MBOMBELA, SOUTH AFRICA, Anti-poaching initiatives remain the top priority at the Kruger National Park which has declared war on the problem which often leads to certain death for both man and animal.

It's war. Poachers are coming in armed and they want to get their horn or task. They are willing to risk their lives and if we get in their way, they are willing to end our lives, said Andrew Desmet, a section ranger at the national park.

Addressing the media on Monday at the Kruger National Park, Desmet said the pressure is intense as there are daily incursions in the park.

Last month, a Kruger ranger was shot during a shootout with an alleged group of poachers and died on the way to hospital. The rangers had been tracking the alleged poachers, supported by the K9 canine unit.

Another challenge faced by the park is that of rangers who are willing to work with poachers for money.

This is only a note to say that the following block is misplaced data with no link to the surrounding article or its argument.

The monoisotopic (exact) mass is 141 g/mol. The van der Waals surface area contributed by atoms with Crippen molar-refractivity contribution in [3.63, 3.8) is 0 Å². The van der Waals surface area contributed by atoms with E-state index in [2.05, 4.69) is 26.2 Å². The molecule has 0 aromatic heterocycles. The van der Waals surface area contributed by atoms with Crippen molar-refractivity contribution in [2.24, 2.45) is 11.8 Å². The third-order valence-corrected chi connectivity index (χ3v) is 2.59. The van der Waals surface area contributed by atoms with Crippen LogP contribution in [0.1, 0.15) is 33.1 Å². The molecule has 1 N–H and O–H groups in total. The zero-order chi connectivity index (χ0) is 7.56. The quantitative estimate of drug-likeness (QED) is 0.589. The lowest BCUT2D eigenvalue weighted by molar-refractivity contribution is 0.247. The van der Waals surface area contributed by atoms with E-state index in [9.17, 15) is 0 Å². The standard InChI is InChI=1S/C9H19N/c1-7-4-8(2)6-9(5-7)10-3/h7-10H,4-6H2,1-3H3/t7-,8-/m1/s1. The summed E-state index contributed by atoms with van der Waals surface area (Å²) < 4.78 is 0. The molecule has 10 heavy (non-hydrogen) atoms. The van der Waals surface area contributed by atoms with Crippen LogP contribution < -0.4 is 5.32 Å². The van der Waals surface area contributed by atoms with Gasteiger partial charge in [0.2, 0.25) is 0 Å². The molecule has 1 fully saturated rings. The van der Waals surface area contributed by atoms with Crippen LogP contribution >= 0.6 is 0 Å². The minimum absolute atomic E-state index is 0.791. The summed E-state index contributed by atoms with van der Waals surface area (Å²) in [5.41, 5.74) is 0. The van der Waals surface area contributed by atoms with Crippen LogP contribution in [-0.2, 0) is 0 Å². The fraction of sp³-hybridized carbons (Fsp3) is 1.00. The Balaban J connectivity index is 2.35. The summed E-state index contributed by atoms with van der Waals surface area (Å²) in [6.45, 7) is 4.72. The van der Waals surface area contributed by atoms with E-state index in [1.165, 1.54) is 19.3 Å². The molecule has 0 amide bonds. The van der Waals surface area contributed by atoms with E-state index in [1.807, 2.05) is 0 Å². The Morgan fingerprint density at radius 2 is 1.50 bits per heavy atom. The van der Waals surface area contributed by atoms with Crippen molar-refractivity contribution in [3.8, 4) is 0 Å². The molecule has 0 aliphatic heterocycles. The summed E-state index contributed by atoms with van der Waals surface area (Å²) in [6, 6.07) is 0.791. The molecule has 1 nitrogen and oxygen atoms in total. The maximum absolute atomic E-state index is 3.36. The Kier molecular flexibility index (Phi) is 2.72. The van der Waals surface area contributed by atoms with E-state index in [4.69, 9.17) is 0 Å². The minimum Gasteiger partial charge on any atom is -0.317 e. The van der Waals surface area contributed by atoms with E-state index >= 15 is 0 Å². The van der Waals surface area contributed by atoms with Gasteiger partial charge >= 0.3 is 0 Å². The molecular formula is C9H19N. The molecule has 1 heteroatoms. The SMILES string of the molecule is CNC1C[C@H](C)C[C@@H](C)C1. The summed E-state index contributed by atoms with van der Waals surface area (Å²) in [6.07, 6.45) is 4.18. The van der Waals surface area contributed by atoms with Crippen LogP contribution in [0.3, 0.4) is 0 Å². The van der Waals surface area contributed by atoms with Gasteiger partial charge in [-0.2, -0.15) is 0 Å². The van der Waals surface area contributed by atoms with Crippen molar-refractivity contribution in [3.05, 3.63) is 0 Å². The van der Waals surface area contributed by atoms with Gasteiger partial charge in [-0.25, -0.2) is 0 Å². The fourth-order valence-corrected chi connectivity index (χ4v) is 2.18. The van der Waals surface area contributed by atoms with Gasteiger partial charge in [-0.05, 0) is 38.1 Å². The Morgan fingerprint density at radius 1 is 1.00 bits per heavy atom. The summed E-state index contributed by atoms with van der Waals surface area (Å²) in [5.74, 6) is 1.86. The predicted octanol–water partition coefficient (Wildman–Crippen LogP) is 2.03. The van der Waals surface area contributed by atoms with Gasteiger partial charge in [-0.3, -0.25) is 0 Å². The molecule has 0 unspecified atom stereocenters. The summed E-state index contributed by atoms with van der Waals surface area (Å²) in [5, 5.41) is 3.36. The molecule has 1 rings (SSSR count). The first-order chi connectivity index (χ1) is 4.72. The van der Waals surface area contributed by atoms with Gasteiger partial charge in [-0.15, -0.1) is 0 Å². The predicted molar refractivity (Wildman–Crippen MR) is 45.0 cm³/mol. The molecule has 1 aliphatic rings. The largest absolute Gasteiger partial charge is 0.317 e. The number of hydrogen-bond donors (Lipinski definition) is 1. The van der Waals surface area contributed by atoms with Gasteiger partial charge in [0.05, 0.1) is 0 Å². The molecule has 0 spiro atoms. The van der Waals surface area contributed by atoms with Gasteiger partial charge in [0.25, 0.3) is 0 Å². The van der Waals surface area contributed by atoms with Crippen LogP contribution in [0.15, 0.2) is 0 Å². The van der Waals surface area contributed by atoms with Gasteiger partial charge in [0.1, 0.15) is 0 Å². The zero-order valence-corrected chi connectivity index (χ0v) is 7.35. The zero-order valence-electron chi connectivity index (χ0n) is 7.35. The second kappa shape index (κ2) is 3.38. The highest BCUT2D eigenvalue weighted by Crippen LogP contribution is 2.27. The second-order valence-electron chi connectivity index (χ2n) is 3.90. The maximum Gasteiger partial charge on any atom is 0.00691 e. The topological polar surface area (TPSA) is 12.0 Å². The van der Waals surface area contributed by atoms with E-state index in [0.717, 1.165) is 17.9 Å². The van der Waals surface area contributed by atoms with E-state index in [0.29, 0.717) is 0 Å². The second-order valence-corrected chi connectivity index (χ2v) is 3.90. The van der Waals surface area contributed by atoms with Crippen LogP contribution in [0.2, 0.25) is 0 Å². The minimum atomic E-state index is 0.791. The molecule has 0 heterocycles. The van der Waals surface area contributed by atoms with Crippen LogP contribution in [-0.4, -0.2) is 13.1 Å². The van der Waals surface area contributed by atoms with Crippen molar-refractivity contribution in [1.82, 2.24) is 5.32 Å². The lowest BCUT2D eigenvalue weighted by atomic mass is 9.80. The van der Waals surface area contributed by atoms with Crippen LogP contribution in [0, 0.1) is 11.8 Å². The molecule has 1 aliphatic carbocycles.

The constant battle is the enemy within. The money is so great that there are people who are enticed to follow that route," said Desmet.

When you become a ranger or section ranger, you need to manage that situation. You'll manage it by controlling the information. [In the past], we have caught some of the rangers who became involved in poaching. You have to keep an eye on the guys and watch their lifestyle."

As a section ranger, Desmet is responsible for managing the area in Letaba and he is also a ranger pilot.

Aircraft are a fantastic tool to have for a ranger on the ground ..... it's an aerial asset to use that is affordable. Lots of reserves have some sort of aerial support these days, especially for anti-poaching, he said.

The park currently has three ultra-light aircraft operating in the area. The aircraft each fly every day for a minimum of two hours and a maximum of six hours a day, depending on what's happening on the ground as well as the weather.

Our focus now is anti-poaching because that is our priority. We need to get a proper lid on the poaching, which I think we are doing a sterling job. The visibility of the aircraft deters poachers from coming in, Desmet said.

More than 360 suspected rhino poachers have in the past six months been handed varying sentences.


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